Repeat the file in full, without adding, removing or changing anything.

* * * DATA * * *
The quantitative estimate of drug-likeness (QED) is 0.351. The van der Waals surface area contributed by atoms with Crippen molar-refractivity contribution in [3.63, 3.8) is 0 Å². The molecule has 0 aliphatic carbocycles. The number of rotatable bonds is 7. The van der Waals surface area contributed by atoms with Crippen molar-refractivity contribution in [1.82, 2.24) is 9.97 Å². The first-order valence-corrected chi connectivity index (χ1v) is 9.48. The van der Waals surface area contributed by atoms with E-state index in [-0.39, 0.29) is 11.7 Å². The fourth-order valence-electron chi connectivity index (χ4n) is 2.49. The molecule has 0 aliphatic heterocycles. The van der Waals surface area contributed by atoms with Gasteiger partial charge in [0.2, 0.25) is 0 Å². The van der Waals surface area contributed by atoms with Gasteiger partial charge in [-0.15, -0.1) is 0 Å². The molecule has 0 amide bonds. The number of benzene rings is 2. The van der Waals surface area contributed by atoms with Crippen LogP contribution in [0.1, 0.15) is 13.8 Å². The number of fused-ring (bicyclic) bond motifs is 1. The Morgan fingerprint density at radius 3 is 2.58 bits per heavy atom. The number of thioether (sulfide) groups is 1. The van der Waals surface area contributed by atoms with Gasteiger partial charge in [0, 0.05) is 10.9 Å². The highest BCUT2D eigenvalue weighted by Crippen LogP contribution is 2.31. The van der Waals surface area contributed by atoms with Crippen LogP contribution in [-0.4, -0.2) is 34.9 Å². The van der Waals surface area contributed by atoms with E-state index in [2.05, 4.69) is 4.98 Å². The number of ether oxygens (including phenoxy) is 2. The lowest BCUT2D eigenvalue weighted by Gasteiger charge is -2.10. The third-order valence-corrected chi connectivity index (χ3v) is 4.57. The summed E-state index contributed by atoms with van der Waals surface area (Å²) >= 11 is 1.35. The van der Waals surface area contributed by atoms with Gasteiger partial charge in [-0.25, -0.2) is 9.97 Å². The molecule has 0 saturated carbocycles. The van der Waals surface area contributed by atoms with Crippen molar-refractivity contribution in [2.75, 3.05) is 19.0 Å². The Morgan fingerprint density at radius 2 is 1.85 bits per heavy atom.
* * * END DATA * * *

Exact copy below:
The quantitative estimate of drug-likeness (QED) is 0.351. The van der Waals surface area contributed by atoms with Crippen molar-refractivity contribution in [3.63, 3.8) is 0 Å². The molecule has 0 aliphatic carbocycles. The number of rotatable bonds is 7. The van der Waals surface area contributed by atoms with Crippen molar-refractivity contribution in [1.82, 2.24) is 9.97 Å². The first-order valence-corrected chi connectivity index (χ1v) is 9.48. The van der Waals surface area contributed by atoms with E-state index in [-0.39, 0.29) is 11.7 Å². The fourth-order valence-electron chi connectivity index (χ4n) is 2.49. The molecule has 0 aliphatic heterocycles. The van der Waals surface area contributed by atoms with Gasteiger partial charge in [0.2, 0.25) is 0 Å². The van der Waals surface area contributed by atoms with Gasteiger partial charge in [-0.15, -0.1) is 0 Å². The molecule has 0 amide bonds. The number of benzene rings is 2. The van der Waals surface area contributed by atoms with Crippen LogP contribution in [0.1, 0.15) is 13.8 Å². The number of fused-ring (bicyclic) bond motifs is 1. The Morgan fingerprint density at radius 3 is 2.58 bits per heavy atom. The number of thioether (sulfide) groups is 1. The van der Waals surface area contributed by atoms with Gasteiger partial charge in [0, 0.05) is 10.9 Å². The highest BCUT2D eigenvalue weighted by Crippen LogP contribution is 2.31. The van der Waals surface area contributed by atoms with Crippen LogP contribution in [-0.4, -0.2) is 34.9 Å². The van der Waals surface area contributed by atoms with E-state index in [2.05, 4.69) is 4.98 Å². The number of ether oxygens (including phenoxy) is 2. The lowest BCUT2D eigenvalue weighted by Gasteiger charge is -2.10. The third-order valence-corrected chi connectivity index (χ3v) is 4.57. The summed E-state index contributed by atoms with van der Waals surface area (Å²) >= 11 is 1.35. The van der Waals surface area contributed by atoms with Gasteiger partial charge in [-0.25, -0.2) is 9.97 Å². The molecule has 0 saturated carbocycles. The van der Waals surface area contributed by atoms with Crippen molar-refractivity contribution in [2.75, 3.05) is 19.0 Å². The Morgan fingerprint density at radius 2 is 1.85 bits per heavy atom.